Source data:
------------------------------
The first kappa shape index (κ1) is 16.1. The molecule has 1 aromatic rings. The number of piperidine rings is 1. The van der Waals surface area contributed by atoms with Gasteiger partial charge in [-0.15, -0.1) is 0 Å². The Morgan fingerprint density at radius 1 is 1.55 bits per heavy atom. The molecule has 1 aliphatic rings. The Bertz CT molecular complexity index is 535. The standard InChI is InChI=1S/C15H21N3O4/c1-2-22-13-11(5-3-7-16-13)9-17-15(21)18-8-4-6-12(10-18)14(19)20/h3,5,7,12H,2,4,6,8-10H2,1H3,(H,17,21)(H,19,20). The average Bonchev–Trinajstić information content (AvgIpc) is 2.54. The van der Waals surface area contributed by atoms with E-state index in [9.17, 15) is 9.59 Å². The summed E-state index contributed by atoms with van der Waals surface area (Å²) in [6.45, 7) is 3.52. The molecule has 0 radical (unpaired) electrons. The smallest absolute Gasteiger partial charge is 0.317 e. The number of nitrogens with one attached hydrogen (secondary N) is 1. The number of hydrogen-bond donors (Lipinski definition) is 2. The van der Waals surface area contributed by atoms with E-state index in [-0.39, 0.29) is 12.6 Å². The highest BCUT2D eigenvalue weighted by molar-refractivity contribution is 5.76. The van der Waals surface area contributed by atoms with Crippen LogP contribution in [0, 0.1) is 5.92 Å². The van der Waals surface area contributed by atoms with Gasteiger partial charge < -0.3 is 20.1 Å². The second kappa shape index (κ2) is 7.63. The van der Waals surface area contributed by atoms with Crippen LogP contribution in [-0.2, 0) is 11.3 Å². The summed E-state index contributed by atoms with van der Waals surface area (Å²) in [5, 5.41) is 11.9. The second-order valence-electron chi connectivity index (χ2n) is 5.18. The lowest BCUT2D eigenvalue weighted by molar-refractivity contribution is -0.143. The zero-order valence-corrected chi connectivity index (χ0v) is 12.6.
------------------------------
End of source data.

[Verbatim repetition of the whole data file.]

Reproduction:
The first kappa shape index (κ1) is 16.1. The molecule has 1 aromatic rings. The number of piperidine rings is 1. The van der Waals surface area contributed by atoms with Gasteiger partial charge in [-0.15, -0.1) is 0 Å². The Morgan fingerprint density at radius 1 is 1.55 bits per heavy atom. The molecule has 1 aliphatic rings. The Bertz CT molecular complexity index is 535. The standard InChI is InChI=1S/C15H21N3O4/c1-2-22-13-11(5-3-7-16-13)9-17-15(21)18-8-4-6-12(10-18)14(19)20/h3,5,7,12H,2,4,6,8-10H2,1H3,(H,17,21)(H,19,20). The average Bonchev–Trinajstić information content (AvgIpc) is 2.54. The van der Waals surface area contributed by atoms with E-state index in [9.17, 15) is 9.59 Å². The summed E-state index contributed by atoms with van der Waals surface area (Å²) in [6.45, 7) is 3.52. The molecule has 0 radical (unpaired) electrons. The smallest absolute Gasteiger partial charge is 0.317 e. The number of nitrogens with one attached hydrogen (secondary N) is 1. The number of hydrogen-bond donors (Lipinski definition) is 2. The van der Waals surface area contributed by atoms with E-state index in [-0.39, 0.29) is 12.6 Å². The highest BCUT2D eigenvalue weighted by molar-refractivity contribution is 5.76. The van der Waals surface area contributed by atoms with Crippen LogP contribution in [0, 0.1) is 5.92 Å². The van der Waals surface area contributed by atoms with Gasteiger partial charge < -0.3 is 20.1 Å². The second kappa shape index (κ2) is 7.63. The van der Waals surface area contributed by atoms with Crippen LogP contribution in [-0.2, 0) is 11.3 Å². The summed E-state index contributed by atoms with van der Waals surface area (Å²) in [5, 5.41) is 11.9. The second-order valence-electron chi connectivity index (χ2n) is 5.18. The lowest BCUT2D eigenvalue weighted by molar-refractivity contribution is -0.143. The zero-order valence-corrected chi connectivity index (χ0v) is 12.6.